A research group is testing a new method to combat the spread of viruses by mosquitoes. Mosquitoes can be responsible for the spread of serious diseases such as yellow fever, dengue fever and the Zika virus.
Research by Beth McGraw, professor of entomology at the State University of Pennsylvania, gives new hope of using a particular bacterium, called Wolbachia, which is present in about half of all insects, to block the replication of the virus within mosquitoes.
The article published in Virus Evolution describes in particular how this bacterium can be used to stop the spread of dengue fever and how the virus seems not to develop resistance to it, at least in laboratory experiments. Many mosquitoes carrying this virus, however, do not have this bacterium and some laboratory work is needed to place it inside the cells of these mosquitoes.
However, once this step was taken, the researchers realized that the dengue viruses grown with the Wolbachia bacterium were much less effective in infecting mosquito cells and had a reduced ability to replicate than viruses grown without the bacterium.
Since the mosquito populations are very large and these are only laboratory experiments on a few small numbers, it is possible that once this method is applied in nature the virus can quickly develop resistance to the bacterium.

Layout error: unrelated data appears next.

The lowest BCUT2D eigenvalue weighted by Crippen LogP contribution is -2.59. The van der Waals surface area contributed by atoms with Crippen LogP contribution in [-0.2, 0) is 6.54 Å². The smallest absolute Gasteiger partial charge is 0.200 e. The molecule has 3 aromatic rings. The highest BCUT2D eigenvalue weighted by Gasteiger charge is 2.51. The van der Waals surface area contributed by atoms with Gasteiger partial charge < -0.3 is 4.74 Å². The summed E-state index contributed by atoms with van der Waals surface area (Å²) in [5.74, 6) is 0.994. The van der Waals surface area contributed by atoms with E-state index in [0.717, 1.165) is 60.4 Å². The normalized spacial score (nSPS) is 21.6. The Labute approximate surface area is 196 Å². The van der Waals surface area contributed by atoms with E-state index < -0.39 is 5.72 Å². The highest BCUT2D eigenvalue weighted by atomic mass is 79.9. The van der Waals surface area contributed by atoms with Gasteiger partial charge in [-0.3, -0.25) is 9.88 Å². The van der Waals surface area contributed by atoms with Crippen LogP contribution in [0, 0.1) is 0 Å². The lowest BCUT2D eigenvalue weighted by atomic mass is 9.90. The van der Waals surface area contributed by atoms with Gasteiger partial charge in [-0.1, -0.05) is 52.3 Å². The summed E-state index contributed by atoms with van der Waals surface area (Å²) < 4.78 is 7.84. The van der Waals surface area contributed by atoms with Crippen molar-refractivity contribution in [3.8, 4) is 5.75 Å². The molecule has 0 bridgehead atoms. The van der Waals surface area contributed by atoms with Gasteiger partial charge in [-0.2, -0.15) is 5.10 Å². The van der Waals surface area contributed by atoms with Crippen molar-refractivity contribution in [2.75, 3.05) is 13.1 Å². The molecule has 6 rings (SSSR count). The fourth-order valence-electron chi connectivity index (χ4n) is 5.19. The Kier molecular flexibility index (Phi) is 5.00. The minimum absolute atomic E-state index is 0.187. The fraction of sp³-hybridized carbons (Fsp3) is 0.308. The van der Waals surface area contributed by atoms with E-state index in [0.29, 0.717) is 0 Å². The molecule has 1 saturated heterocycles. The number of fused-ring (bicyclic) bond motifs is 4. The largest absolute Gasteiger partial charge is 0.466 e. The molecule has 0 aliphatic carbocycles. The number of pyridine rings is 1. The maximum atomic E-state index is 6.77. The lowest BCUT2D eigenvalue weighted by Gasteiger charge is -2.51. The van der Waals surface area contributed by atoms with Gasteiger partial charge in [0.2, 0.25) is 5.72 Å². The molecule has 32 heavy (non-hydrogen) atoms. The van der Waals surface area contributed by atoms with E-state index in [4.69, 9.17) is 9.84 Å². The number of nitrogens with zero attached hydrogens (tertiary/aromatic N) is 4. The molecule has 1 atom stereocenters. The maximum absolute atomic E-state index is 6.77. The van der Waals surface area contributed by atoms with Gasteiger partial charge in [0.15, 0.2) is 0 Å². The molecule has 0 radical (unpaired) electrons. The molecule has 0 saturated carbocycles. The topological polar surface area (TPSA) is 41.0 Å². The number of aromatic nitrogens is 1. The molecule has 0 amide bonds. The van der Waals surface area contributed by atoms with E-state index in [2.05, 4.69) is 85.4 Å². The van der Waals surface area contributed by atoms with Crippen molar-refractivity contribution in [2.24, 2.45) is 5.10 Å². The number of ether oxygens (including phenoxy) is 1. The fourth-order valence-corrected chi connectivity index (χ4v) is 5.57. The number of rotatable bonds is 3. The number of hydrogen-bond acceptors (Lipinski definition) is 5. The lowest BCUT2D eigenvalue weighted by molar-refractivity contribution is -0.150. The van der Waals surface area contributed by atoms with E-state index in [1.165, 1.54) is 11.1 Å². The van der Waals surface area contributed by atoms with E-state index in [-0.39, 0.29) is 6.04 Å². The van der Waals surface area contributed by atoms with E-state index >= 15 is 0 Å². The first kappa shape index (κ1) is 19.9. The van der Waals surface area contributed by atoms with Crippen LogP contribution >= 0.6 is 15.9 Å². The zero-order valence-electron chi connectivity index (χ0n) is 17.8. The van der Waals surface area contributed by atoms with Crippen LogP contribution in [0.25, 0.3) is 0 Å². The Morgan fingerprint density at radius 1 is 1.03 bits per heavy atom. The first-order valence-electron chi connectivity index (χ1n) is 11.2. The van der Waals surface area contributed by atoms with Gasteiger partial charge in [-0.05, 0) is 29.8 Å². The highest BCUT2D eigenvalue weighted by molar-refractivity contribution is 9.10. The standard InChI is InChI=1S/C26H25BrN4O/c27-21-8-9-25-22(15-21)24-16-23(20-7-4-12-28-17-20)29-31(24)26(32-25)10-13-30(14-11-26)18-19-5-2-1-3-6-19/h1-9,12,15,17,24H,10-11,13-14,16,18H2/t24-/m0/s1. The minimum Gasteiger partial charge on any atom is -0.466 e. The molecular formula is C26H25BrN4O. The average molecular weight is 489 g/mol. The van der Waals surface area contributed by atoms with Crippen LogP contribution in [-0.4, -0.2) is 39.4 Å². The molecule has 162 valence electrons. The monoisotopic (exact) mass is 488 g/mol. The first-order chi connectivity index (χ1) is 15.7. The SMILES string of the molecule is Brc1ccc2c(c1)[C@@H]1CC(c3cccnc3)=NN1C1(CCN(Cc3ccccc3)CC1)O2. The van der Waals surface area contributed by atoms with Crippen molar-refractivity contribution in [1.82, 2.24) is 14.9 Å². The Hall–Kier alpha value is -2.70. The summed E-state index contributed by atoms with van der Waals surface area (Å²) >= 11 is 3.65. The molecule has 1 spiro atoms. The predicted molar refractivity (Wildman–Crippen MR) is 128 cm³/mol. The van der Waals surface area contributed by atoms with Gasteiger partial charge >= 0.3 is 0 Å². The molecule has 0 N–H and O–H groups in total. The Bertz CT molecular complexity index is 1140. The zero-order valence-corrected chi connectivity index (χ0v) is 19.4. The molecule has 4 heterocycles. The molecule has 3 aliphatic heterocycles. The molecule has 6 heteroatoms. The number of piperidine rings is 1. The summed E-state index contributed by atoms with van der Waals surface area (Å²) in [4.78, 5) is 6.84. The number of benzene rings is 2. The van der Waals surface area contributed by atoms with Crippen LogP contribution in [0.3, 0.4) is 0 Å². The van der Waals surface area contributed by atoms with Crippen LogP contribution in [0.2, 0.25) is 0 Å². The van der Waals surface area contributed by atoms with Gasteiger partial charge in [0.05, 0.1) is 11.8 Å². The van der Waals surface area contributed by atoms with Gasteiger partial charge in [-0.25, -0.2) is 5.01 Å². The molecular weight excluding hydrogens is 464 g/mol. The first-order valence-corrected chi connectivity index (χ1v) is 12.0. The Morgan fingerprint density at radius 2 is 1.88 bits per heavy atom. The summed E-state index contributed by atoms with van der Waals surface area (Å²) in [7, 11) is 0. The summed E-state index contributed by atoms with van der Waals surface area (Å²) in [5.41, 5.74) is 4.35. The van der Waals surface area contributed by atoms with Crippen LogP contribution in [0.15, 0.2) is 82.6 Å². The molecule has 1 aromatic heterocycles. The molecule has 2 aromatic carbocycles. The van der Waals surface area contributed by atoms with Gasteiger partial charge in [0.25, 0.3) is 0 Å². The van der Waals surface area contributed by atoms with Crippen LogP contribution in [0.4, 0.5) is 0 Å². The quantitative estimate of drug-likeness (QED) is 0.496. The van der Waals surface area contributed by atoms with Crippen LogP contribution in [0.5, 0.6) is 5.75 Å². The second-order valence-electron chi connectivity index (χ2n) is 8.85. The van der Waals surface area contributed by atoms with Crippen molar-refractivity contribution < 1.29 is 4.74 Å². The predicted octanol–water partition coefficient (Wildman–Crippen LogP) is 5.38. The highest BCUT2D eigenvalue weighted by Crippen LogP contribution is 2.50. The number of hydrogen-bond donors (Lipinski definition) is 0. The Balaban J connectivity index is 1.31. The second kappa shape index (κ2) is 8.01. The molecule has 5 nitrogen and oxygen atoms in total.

In any case, the fact that there is a bacterium that almost completely blocks the dengue fever virus is very attractive information, also because this bacterium seems to spread very quickly and very efficiently among mosquitoes.
This is because it causes a curious effect on males: those containing this bacterium can no longer reproduce with females without the bacterium. This means that males with the bacterium inside their cells prevent females without the bacterium from reproducing and that each generation of mosquitoes has more and more specimens containing the bacterium.
Currently, several releases of Wolbachia are already underway in tropical and subtropical areas where the mosquito of the species Aedes aegypti, considered as the main vector of the dengue virus, is more present. These releases will help to understand whether the virus can actually develop resistance in nature.
A resistance that however has not been developed by the virus in the laboratory, something that gives hope, as McGraw herself reports: “I am constantly surprised by Wolbachia. I thought we would have dengue variants that would develop resistance: Wolbachia is doing a better job than I expected in controlling viral replication in cells.”
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